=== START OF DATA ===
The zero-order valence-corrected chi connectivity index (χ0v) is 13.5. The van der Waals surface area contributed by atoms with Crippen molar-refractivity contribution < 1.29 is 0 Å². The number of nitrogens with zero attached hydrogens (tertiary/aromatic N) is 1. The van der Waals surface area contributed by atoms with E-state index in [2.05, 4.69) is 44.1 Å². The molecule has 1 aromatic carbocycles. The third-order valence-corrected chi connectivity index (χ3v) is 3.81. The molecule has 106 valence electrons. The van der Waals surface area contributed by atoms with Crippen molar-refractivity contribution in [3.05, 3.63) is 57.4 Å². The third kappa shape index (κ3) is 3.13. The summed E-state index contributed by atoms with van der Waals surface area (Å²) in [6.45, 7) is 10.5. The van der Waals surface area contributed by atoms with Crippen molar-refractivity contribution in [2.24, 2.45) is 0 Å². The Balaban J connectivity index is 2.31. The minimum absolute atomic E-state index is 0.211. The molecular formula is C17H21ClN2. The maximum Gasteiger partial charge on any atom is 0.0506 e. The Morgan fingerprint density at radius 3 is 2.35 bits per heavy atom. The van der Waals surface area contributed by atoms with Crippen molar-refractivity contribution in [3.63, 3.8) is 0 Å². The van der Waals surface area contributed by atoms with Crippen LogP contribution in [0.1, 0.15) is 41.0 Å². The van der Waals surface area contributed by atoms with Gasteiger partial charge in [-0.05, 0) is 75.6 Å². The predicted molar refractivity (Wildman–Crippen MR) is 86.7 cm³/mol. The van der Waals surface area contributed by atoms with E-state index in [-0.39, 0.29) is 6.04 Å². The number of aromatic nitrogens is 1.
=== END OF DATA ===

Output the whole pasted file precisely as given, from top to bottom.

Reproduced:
The zero-order valence-corrected chi connectivity index (χ0v) is 13.5. The van der Waals surface area contributed by atoms with Crippen molar-refractivity contribution < 1.29 is 0 Å². The number of nitrogens with zero attached hydrogens (tertiary/aromatic N) is 1. The van der Waals surface area contributed by atoms with E-state index in [2.05, 4.69) is 44.1 Å². The molecule has 1 aromatic carbocycles. The third-order valence-corrected chi connectivity index (χ3v) is 3.81. The molecule has 106 valence electrons. The van der Waals surface area contributed by atoms with Crippen molar-refractivity contribution in [3.05, 3.63) is 57.4 Å². The third kappa shape index (κ3) is 3.13. The summed E-state index contributed by atoms with van der Waals surface area (Å²) in [6.45, 7) is 10.5. The van der Waals surface area contributed by atoms with Crippen molar-refractivity contribution in [2.24, 2.45) is 0 Å². The Balaban J connectivity index is 2.31. The minimum absolute atomic E-state index is 0.211. The molecular formula is C17H21ClN2. The maximum Gasteiger partial charge on any atom is 0.0506 e. The Morgan fingerprint density at radius 3 is 2.35 bits per heavy atom. The van der Waals surface area contributed by atoms with Crippen molar-refractivity contribution in [3.63, 3.8) is 0 Å². The van der Waals surface area contributed by atoms with Crippen LogP contribution in [0.1, 0.15) is 41.0 Å². The van der Waals surface area contributed by atoms with Gasteiger partial charge in [-0.05, 0) is 75.6 Å². The predicted molar refractivity (Wildman–Crippen MR) is 86.7 cm³/mol. The van der Waals surface area contributed by atoms with E-state index in [-0.39, 0.29) is 6.04 Å². The number of aromatic nitrogens is 1.